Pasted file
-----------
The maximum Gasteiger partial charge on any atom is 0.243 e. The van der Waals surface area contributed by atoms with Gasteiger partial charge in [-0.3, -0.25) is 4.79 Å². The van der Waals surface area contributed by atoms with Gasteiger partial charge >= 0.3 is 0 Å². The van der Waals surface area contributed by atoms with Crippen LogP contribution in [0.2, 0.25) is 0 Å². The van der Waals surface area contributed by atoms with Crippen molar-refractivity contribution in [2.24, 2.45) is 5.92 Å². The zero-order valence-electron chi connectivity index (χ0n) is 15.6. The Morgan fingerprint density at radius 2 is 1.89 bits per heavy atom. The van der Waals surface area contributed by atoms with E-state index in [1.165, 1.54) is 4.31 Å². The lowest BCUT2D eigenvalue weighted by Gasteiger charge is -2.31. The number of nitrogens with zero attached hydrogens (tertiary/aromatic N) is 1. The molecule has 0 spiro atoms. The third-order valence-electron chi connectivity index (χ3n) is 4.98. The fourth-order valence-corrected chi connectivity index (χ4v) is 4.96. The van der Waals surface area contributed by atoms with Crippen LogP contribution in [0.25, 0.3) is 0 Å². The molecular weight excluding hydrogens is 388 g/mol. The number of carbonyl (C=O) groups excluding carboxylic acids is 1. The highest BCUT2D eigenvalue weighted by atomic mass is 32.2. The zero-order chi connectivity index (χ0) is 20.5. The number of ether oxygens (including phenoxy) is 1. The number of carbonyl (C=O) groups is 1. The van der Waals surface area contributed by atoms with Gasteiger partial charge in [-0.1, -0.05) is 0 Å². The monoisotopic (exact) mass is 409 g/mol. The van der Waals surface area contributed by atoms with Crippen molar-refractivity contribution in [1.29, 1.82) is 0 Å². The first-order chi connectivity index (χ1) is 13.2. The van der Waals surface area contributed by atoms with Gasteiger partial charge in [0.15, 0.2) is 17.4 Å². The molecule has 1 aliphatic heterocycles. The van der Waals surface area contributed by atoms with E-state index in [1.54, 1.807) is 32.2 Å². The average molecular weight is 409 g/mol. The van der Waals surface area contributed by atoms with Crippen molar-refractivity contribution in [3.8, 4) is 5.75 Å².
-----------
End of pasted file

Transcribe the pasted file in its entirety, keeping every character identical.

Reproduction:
The maximum Gasteiger partial charge on any atom is 0.243 e. The van der Waals surface area contributed by atoms with Gasteiger partial charge in [-0.3, -0.25) is 4.79 Å². The van der Waals surface area contributed by atoms with Gasteiger partial charge >= 0.3 is 0 Å². The van der Waals surface area contributed by atoms with Crippen LogP contribution in [0.2, 0.25) is 0 Å². The van der Waals surface area contributed by atoms with Crippen molar-refractivity contribution in [2.24, 2.45) is 5.92 Å². The zero-order valence-electron chi connectivity index (χ0n) is 15.6. The Morgan fingerprint density at radius 2 is 1.89 bits per heavy atom. The van der Waals surface area contributed by atoms with E-state index in [1.165, 1.54) is 4.31 Å². The lowest BCUT2D eigenvalue weighted by Gasteiger charge is -2.31. The number of nitrogens with zero attached hydrogens (tertiary/aromatic N) is 1. The molecule has 0 spiro atoms. The third-order valence-electron chi connectivity index (χ3n) is 4.98. The fourth-order valence-corrected chi connectivity index (χ4v) is 4.96. The van der Waals surface area contributed by atoms with Crippen LogP contribution in [0.25, 0.3) is 0 Å². The molecular weight excluding hydrogens is 388 g/mol. The number of carbonyl (C=O) groups excluding carboxylic acids is 1. The highest BCUT2D eigenvalue weighted by atomic mass is 32.2. The zero-order chi connectivity index (χ0) is 20.5. The number of ether oxygens (including phenoxy) is 1. The number of carbonyl (C=O) groups is 1. The van der Waals surface area contributed by atoms with Gasteiger partial charge in [-0.1, -0.05) is 0 Å². The monoisotopic (exact) mass is 409 g/mol. The van der Waals surface area contributed by atoms with Crippen molar-refractivity contribution in [1.29, 1.82) is 0 Å². The first-order chi connectivity index (χ1) is 13.2. The van der Waals surface area contributed by atoms with Gasteiger partial charge in [0.15, 0.2) is 17.4 Å². The molecule has 1 aliphatic heterocycles. The van der Waals surface area contributed by atoms with E-state index in [1.54, 1.807) is 32.2 Å². The average molecular weight is 409 g/mol. The van der Waals surface area contributed by atoms with Crippen molar-refractivity contribution in [3.8, 4) is 5.75 Å².